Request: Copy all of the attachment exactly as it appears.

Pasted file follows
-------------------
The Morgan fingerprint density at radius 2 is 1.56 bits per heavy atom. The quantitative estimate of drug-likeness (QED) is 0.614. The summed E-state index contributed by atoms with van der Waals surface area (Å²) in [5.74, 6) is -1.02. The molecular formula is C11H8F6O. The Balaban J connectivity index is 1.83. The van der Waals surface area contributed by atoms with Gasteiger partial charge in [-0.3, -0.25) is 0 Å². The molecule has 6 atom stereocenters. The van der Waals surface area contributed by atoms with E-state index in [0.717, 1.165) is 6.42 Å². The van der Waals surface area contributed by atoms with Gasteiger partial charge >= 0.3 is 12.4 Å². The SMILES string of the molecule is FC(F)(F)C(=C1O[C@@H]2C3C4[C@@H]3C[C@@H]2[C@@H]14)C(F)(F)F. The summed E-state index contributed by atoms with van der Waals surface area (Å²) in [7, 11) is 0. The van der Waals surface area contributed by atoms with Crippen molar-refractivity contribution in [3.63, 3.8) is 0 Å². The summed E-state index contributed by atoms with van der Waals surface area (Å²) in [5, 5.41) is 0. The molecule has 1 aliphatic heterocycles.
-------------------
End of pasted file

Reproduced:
The Morgan fingerprint density at radius 2 is 1.56 bits per heavy atom. The quantitative estimate of drug-likeness (QED) is 0.614. The summed E-state index contributed by atoms with van der Waals surface area (Å²) in [5.74, 6) is -1.02. The molecular formula is C11H8F6O. The Balaban J connectivity index is 1.83. The van der Waals surface area contributed by atoms with Gasteiger partial charge in [-0.3, -0.25) is 0 Å². The molecule has 6 atom stereocenters. The van der Waals surface area contributed by atoms with E-state index in [0.717, 1.165) is 6.42 Å². The van der Waals surface area contributed by atoms with Gasteiger partial charge >= 0.3 is 12.4 Å². The SMILES string of the molecule is FC(F)(F)C(=C1O[C@@H]2C3C4[C@@H]3C[C@@H]2[C@@H]14)C(F)(F)F. The summed E-state index contributed by atoms with van der Waals surface area (Å²) in [7, 11) is 0. The van der Waals surface area contributed by atoms with Crippen molar-refractivity contribution in [3.63, 3.8) is 0 Å². The summed E-state index contributed by atoms with van der Waals surface area (Å²) in [5, 5.41) is 0. The molecule has 1 aliphatic heterocycles.